TRENDING


Insider Reports



QUICK Sign-up

New Content Updates
Educational Webcast Alerts
Building Products/Technology Notices
Access Exclusive Member Content


All fields are required.




Facility Manager Cost Saving/Best Practice Quick Reads
RSS Feed

Creating a Roadmap to LEED Certification




Greg Zimmerman September 6, 2016 - Green

If you’re an FM who only sees members of the C-suite when either something’s wrong or they want something impossible, the following (hypothetical) conversation may have you breaking out in hives.

“Hey, have we ever looked into this LEEDS (sic) for Operations and Maintenance thing? Are we doing that?” your CFO asks you one morning.

“We have, but not seriously,” you reply, with a sort of sinking feeling, because you know what’s coming next.

“Well, let’s give it a try, I think,” she says. “I’d like to put that our building is Platinum in the next annual report. Let me know what it’ll take and how much it’ll cost – though make sure it doesn’t cost much.”

The problem is, your 95-year-old corporate headquarters building is hovering at an Energy Star score of 56, and since your capital budget has been cut every year for the last five years, you haven’t had the opportunity to make energy upgrades to improve it much.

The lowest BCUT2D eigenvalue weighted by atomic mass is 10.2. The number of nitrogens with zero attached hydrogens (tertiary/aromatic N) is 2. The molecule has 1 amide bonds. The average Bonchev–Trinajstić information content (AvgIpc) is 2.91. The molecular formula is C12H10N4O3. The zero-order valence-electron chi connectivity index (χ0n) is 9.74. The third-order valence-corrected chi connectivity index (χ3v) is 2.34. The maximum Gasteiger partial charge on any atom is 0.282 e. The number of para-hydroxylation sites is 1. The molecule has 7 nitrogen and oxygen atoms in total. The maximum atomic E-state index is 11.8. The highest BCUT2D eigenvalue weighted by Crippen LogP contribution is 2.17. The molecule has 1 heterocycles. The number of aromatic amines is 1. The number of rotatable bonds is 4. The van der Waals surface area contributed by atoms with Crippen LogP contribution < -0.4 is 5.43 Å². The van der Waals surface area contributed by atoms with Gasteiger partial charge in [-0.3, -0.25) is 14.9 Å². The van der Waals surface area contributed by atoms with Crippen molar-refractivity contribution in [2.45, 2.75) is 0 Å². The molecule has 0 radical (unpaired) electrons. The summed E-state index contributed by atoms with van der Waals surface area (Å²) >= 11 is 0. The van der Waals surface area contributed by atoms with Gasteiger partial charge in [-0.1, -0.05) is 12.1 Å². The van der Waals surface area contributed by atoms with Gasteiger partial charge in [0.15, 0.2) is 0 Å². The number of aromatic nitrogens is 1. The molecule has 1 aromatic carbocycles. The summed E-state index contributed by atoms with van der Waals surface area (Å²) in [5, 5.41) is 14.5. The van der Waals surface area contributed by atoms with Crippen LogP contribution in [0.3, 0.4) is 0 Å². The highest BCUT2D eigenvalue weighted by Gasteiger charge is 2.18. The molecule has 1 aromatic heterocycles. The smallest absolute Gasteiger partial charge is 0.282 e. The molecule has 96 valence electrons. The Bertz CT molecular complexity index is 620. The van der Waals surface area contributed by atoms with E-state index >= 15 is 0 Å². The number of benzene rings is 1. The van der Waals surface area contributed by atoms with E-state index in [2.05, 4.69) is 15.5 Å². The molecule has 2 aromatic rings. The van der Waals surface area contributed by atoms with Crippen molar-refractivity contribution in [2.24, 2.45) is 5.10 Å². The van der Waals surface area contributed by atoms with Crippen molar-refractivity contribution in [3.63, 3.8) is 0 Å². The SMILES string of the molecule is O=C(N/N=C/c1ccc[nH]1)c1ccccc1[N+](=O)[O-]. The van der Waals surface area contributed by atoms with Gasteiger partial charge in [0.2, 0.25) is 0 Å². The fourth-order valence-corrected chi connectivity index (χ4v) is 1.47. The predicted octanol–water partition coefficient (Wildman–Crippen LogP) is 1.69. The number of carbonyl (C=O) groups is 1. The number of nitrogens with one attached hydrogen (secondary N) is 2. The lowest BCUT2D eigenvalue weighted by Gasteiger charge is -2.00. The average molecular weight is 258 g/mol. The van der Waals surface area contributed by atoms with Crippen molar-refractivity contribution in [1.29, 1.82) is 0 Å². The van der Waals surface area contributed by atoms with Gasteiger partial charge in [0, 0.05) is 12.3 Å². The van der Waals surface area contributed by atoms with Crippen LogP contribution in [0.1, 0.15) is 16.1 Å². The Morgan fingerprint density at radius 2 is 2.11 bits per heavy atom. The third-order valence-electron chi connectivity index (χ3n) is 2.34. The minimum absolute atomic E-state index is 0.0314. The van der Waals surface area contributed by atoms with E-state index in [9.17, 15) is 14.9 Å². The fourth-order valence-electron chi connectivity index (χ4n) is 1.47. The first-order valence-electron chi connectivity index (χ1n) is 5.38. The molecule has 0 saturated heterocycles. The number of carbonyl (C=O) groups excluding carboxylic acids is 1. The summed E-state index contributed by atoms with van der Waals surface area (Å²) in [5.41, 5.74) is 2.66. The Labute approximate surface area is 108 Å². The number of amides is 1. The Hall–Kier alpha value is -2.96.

Indeed, your building, for the time being, isn’t even a candidate for LEED Building Operations and Maintenance. That’s because a prerequisite of certification is a minimum Energy Star score of 75.

So what do you do? The inclination of many FMs would be to simply throw up their hands and decide to put LEED off until later — or start polishing their resume. But enterprising FMs will dive in — taking the all important first step of doing a credit gap analysis to find out what it actually will require to get a certification.

Raising that Energy Star score may likely be the toughest thing you have to do, and it’s important to manage expectations. It won’t happen overnight.

As with most challenges, this is an opportunity in disguise. As you go through and work on your efficiency projects, there’s nothing that says you can’t begin implementing other operational policies and procedures for which you can get credit in LEED O+M. That way, on that exciting day when your building finally reaches your Energy Star goal, you’ll be all ready to take the next step for certification.

This Quick Read was compiled by Greg Zimmerman, Executive Editor of Building Operating Management magazine, greg.zimmerman@tradepress.com. Read more from him about how 5 things you need to know about LEED v4.

Next


Read These Next

Comments